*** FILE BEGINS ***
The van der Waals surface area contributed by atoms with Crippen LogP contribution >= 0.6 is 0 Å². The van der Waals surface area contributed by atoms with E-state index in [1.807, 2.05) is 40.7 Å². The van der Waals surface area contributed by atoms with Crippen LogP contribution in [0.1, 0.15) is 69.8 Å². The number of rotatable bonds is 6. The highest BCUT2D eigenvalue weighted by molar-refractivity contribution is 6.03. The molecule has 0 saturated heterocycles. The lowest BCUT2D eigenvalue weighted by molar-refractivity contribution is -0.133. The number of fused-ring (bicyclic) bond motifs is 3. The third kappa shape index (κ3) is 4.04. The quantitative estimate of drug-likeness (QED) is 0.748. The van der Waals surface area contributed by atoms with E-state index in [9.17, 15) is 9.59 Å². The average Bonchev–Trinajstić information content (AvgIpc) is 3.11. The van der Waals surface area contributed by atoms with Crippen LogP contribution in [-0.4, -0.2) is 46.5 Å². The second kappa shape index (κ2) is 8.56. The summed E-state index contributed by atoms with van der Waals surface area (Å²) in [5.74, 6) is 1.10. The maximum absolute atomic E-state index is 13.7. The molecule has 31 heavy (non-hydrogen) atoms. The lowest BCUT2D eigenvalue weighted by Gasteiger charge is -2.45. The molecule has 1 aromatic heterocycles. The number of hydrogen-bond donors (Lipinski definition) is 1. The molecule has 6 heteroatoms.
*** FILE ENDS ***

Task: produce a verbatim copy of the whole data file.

The van der Waals surface area contributed by atoms with Crippen LogP contribution >= 0.6 is 0 Å². The van der Waals surface area contributed by atoms with E-state index in [1.807, 2.05) is 40.7 Å². The van der Waals surface area contributed by atoms with Crippen LogP contribution in [0.1, 0.15) is 69.8 Å². The number of rotatable bonds is 6. The highest BCUT2D eigenvalue weighted by molar-refractivity contribution is 6.03. The molecule has 0 saturated heterocycles. The lowest BCUT2D eigenvalue weighted by molar-refractivity contribution is -0.133. The number of fused-ring (bicyclic) bond motifs is 3. The third kappa shape index (κ3) is 4.04. The quantitative estimate of drug-likeness (QED) is 0.748. The van der Waals surface area contributed by atoms with E-state index in [9.17, 15) is 9.59 Å². The average Bonchev–Trinajstić information content (AvgIpc) is 3.11. The van der Waals surface area contributed by atoms with Crippen LogP contribution in [-0.4, -0.2) is 46.5 Å². The second kappa shape index (κ2) is 8.56. The summed E-state index contributed by atoms with van der Waals surface area (Å²) in [5.74, 6) is 1.10. The maximum absolute atomic E-state index is 13.7. The molecule has 31 heavy (non-hydrogen) atoms. The lowest BCUT2D eigenvalue weighted by Gasteiger charge is -2.45. The molecule has 1 aromatic heterocycles. The number of hydrogen-bond donors (Lipinski definition) is 1. The molecule has 6 heteroatoms.